On Tue, 13 Mar 2018 21:52:01 -0400,
Luke Shumaker wrote:
> From: Luke Shumaker <luke...@parabola.nu>
> `grep -q` may exit as soon as it finds a match; this is a good optimization
> for when the input is a file.  However, if the input is the output of
> another program, then that other program will receive SIGPIPE, and further
> writes will fail.  When this happens, it might (bsdtar does) print a
> message about a "write error" to stderr.  Which is going to confuse and
> alarm the user.
> In one of the cases, this had already been mitigated by wrapping
> bsdtar in "echo "$(bsdtar ...)", as Bash builtin echo doesn't complain
> if it gets SIGPIPE.  However, that means we're storing the entire
> output of bsdtar in memory, which is silly.
> ---

> -                                     echo "$(bsdtar -xf 
> "${FTP_BASE}/${repo}/os/${tarch}/${repo}${db%.tar.*}" -O)" | grep -qv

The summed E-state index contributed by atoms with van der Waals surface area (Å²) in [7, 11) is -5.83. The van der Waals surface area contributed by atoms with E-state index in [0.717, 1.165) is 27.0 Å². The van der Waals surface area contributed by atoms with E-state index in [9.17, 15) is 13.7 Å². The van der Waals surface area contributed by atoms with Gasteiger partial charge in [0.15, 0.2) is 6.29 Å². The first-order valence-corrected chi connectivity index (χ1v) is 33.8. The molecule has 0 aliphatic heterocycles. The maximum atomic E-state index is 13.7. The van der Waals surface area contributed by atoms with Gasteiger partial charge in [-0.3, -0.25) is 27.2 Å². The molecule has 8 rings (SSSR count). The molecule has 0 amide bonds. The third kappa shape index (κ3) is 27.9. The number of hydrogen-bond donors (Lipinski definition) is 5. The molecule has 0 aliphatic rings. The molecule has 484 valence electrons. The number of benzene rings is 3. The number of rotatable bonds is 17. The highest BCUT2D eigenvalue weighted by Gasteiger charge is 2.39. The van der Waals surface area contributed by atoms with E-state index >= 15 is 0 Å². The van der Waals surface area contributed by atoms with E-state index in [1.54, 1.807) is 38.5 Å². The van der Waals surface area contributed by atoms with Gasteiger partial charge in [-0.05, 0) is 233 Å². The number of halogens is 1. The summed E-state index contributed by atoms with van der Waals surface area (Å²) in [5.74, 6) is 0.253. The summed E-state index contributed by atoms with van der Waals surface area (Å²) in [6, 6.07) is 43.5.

> ${pkgname}
> +                                     bsdtar -xf 
> "${FTP_BASE}/${repo}/os/${tarch}/${repo}${db%.tar.*}" -O | grep -v ${pkgname} 
> &>/dev/null

This is broken.

As the commit message said, the subshell soaks up the full output to
avoid SIGPIPE.  But it also has a nother subtle purpose: to ensure
that at least one "\n" is written to grep's stdin (as echo appends
"\n").  Otherwise, if the db is now empty, grep will fail because it
didn't recieve anything.

The correct command is

        ! bsdtar -xf "${FTP_BASE}/${repo}/os/${tarch}/${repo}${db%.tar.*}" -O | 
grep ${pkgname} &>/dev/null

Happy hacking,
~ Luke Shumaker

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